Archive | 12:28 am

what is a ya-ya?

30 Jul

My bioethics paper is late.  And I’ve decided that the reason I’m having trouble writing it is because I have to write this post first.  It’s been on my mind a lot recently and, frankly, I’ve been avoiding it because I honestly don’t know how to begin or end it, or really what should go in the middle.  It’s on the topic of a community of friends that is rooted so snuggly into my semblance of self, I can’t comprehend how any facet of my life could be complete without it.  Maybe it’s arrogant of me, but I’ve come to believe that a group of this kind is far from commonplace, and I never cease to be bewildered by the luck I have to be a part of it.

You’ve seen/heard me reference them before, often calling them the Y’s or the Y’s & HMC for short, largely because I didn’t want to take the time to explain the meaning, but partially because I didn’t want to have to defend the name.  We are the Ya-Yas & Handsome Men’s Club, proudly.

Ten years ago, at the urging of two of my closest girlfriends, I read Divine Secrets of the Ya-Ya Sisterhood by Rebecca Wells.  I won’t try to pass it off as “high-brow literature,” but I think it should be a must-read for all adolescent girls.  Unlike any story I’ve known, it depicts what sensational relationships can exist between women.  I think it’s the first book that ever made me cry, although that’s now a regular occurrence.  (For those of you that have a copy, turn to 217 and read to 230, when Sister Solange and Genevieve save Vivi from Saint Augustine’s.  I think reading this passage might have also given me my first inkling that I wanted to go into medicine, as well as my affinity for lavender.)

And so, at the end of our senior year of high school, Erica, Liz, Stephie, and I formed our own Ya-Ya sisterhood, and soon our own listserv (because nothing says commitment like an electronic mailing list).  Within a year it grew to include a small handful of other women we love from high school, and then our men (best friends and/or life loves).  We became the Y’s & Co. and remained so for a long time.  But when the men equaled (or surpassed) the number of women, when they independently created “man adventures” and contributed to/facilitated/took part in leading group-wide events (like our annual reunions at Thanksgiving, New Years, and Beach Weeks), “& Co.” just didn’t cut it as a title.  “HMC” it was, although, for the life of me, I have no idea how we came upon that name.  I think our little group is something around 30 strong at this point.

These are the friends you write home about, the people you can literally trust with anything, who will always be there when you absolutely need them—I know this all sounds so hokey (are you vomiting a little in your mouth yet?), but it’s very much true.  When I was heartbroken and sobbing over the telephone, my closest friend nearly drove to the airport to catch a plane in order to be with me, and I’m sure he would had if I had asked.  When I needed a place to stay one summer in college, more than one ya-ya family gave me the key to their home, my own bed and drawer space.  On the day my MA thesis was due, Y’s & HMC far and wide sent me funny pictures, heart-warming articles, inspiring videos to get my spirit up.  Although John was inducted into the group years prior, I needed the approval of the Y’s & HMC to marry him, it simply wouldn’t have felt right otherwise.  (Incidentally, John, when you do finally read this book, you’ll be pleased to know that for years the ya-yas referred to you as “such a Chick,” Teensy’s husband, who’s kind of the only husband who really gets the ya-yas, who makes them dinner while they have their much needed sisterhood time.)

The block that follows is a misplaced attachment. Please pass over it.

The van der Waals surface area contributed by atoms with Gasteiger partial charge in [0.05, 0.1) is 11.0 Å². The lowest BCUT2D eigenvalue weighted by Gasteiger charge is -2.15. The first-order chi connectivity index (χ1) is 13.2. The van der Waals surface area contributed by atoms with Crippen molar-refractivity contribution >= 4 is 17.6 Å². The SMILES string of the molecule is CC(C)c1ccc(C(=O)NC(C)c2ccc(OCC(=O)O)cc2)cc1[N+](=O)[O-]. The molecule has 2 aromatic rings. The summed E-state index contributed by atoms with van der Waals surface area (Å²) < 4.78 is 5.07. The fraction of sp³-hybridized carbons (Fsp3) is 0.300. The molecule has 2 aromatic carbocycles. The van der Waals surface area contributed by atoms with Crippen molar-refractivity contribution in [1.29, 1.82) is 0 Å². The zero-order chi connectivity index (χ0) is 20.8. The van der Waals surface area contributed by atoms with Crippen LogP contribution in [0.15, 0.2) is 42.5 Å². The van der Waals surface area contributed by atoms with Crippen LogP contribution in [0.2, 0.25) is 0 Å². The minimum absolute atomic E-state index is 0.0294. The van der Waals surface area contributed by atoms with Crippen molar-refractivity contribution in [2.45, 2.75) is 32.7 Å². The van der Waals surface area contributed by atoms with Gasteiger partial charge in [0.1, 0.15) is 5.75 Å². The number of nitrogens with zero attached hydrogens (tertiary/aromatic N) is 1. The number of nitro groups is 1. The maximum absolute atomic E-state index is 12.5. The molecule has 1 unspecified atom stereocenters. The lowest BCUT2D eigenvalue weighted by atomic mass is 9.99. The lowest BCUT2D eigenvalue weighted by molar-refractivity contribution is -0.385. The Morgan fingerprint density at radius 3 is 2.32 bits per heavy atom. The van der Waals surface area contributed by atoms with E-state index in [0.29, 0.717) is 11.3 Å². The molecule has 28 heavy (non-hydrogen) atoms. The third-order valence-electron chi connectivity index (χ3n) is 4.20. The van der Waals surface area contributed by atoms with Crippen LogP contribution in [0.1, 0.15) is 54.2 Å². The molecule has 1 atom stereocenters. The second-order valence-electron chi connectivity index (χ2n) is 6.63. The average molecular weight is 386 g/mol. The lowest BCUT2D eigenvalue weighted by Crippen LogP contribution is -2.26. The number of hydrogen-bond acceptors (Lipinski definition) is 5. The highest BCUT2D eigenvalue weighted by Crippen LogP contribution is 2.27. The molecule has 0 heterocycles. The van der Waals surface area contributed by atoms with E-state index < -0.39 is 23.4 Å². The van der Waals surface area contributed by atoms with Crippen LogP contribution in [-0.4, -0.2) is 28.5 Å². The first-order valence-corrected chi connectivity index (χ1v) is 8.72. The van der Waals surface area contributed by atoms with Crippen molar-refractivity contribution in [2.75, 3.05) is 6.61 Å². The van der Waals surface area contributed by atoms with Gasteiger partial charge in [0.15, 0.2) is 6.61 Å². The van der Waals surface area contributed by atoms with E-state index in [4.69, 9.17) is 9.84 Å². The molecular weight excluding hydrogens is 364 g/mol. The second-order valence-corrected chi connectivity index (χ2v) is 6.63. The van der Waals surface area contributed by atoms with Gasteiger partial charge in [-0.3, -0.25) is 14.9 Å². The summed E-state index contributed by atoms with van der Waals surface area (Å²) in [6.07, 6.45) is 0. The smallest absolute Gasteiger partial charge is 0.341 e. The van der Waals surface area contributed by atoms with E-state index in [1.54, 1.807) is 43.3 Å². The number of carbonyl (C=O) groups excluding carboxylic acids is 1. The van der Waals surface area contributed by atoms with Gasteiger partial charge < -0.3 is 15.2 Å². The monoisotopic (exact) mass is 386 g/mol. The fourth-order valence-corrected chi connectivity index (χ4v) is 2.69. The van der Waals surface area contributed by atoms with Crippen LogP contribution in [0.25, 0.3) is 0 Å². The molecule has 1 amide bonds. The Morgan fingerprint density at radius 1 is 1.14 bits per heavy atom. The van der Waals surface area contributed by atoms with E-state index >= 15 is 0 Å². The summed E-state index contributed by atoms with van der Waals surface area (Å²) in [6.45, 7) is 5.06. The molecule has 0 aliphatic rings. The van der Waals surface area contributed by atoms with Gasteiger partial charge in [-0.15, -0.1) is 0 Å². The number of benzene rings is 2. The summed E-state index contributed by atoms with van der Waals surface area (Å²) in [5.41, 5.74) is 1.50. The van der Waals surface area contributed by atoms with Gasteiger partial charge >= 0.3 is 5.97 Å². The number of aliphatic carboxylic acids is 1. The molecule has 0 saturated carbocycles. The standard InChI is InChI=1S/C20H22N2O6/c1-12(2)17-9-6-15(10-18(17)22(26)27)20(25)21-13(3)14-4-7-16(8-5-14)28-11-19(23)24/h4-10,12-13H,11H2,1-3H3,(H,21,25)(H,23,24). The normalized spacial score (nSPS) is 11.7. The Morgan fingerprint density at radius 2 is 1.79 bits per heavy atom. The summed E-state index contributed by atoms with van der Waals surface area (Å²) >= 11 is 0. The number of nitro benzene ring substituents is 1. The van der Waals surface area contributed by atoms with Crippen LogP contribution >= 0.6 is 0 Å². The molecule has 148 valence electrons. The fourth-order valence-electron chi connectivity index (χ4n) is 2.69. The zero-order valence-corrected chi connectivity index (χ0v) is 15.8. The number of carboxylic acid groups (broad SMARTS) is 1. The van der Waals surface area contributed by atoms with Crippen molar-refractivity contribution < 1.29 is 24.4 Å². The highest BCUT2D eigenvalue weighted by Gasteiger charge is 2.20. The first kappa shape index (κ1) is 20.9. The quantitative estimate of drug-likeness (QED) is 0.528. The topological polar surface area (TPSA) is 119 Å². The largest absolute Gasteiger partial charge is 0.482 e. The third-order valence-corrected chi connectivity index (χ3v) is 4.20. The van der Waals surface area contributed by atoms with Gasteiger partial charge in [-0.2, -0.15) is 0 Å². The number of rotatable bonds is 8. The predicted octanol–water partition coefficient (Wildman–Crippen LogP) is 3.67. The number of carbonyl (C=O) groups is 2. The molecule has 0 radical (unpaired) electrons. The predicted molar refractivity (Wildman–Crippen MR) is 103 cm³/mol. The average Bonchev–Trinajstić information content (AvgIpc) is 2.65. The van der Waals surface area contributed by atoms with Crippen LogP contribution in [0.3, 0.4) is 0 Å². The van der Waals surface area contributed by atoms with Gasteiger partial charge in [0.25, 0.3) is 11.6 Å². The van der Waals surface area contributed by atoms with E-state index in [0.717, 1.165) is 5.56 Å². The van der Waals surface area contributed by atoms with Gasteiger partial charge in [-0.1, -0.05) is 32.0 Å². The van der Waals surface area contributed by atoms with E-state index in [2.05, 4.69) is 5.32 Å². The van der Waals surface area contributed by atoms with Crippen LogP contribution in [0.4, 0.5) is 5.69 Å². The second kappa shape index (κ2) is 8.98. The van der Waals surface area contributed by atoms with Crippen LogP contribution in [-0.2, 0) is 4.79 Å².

Members of this group have written term papers on the nature of our friendship, have visited each other across the continent and overseas, have been sounding boards or active influences in most major life decisions.  We look each other in the eye when we toast.  (“Otherwise, the ritual has no meaning, it’s just pure show.  And that is something the Ya-Yas are not.” p. 16)  We spend hours curled up on each other’s bed, beach towels, or kitchen floors (often with brownie batter in hand in the latter setting).  We rent out entire inns when one of us gets married.  And year after year, for ten years now, we plan our vacation days around Beach Week, one designated week of the summer during which we all descend upon a house in Corolla, the Outer Banks (or a suitable alternative site)—might sound simple, but many  google spreadsheets are involved in this organization.

We are screenwriters, physicists, music directors, rocket scientists, paleoanthropologists, musicians, graduate students (you name it, we’ve got it), physicians, yoga instructors, teachers, consultants, government employees, military officers, peace creators, freelancers…and the list continues.  We are foodies, world travelers, readers, athletes, adventure makers, sharers, lovers, and listeners.  We are strong, creative, thoughtful, beautiful, courageous, and simply better because we have each other.  We are so much more than I can express in words.

Happy ten years!  Ya-Ya!

(I guess I should get started on my paper now?)